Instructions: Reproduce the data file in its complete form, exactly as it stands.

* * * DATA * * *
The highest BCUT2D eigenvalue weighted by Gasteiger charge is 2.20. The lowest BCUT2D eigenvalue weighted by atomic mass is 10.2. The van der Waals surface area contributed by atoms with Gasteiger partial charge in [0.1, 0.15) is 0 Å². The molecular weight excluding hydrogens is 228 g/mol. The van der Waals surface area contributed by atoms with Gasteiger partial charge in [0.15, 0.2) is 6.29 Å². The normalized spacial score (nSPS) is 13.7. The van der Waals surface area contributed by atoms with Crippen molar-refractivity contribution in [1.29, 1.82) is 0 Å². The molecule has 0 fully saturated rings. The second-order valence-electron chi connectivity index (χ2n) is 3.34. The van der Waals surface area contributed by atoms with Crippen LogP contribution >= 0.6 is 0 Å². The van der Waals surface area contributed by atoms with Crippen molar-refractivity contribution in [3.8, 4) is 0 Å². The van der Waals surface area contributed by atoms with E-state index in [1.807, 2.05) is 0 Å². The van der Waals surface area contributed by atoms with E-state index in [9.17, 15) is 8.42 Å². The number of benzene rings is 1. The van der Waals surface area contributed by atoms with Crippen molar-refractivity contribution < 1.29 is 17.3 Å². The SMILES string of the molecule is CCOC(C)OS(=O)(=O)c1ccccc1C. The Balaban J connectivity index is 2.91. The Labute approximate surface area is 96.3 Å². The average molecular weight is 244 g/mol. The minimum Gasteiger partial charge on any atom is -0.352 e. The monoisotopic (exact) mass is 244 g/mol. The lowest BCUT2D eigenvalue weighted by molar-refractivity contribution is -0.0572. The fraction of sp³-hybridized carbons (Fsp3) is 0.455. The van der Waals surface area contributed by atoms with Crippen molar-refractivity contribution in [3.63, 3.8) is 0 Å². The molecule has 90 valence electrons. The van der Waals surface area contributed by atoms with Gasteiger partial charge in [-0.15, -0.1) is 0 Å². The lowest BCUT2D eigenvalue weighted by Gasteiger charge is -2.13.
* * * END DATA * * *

The highest BCUT2D eigenvalue weighted by Gasteiger charge is 2.20. The lowest BCUT2D eigenvalue weighted by atomic mass is 10.2. The van der Waals surface area contributed by atoms with Gasteiger partial charge in [0.1, 0.15) is 0 Å². The molecular weight excluding hydrogens is 228 g/mol. The van der Waals surface area contributed by atoms with Gasteiger partial charge in [0.15, 0.2) is 6.29 Å². The normalized spacial score (nSPS) is 13.7. The van der Waals surface area contributed by atoms with Crippen molar-refractivity contribution in [1.29, 1.82) is 0 Å². The molecule has 0 fully saturated rings. The second-order valence-electron chi connectivity index (χ2n) is 3.34. The van der Waals surface area contributed by atoms with Crippen LogP contribution >= 0.6 is 0 Å². The van der Waals surface area contributed by atoms with Crippen molar-refractivity contribution in [3.8, 4) is 0 Å². The van der Waals surface area contributed by atoms with E-state index in [1.807, 2.05) is 0 Å². The van der Waals surface area contributed by atoms with E-state index in [9.17, 15) is 8.42 Å². The number of benzene rings is 1. The van der Waals surface area contributed by atoms with Crippen molar-refractivity contribution < 1.29 is 17.3 Å². The SMILES string of the molecule is CCOC(C)OS(=O)(=O)c1ccccc1C. The Balaban J connectivity index is 2.91. The Labute approximate surface area is 96.3 Å². The average molecular weight is 244 g/mol. The minimum Gasteiger partial charge on any atom is -0.352 e. The monoisotopic (exact) mass is 244 g/mol. The lowest BCUT2D eigenvalue weighted by molar-refractivity contribution is -0.0572. The fraction of sp³-hybridized carbons (Fsp3) is 0.455. The van der Waals surface area contributed by atoms with Crippen molar-refractivity contribution in [3.63, 3.8) is 0 Å². The molecule has 90 valence electrons. The van der Waals surface area contributed by atoms with Gasteiger partial charge in [-0.15, -0.1) is 0 Å². The lowest BCUT2D eigenvalue weighted by Gasteiger charge is -2.13.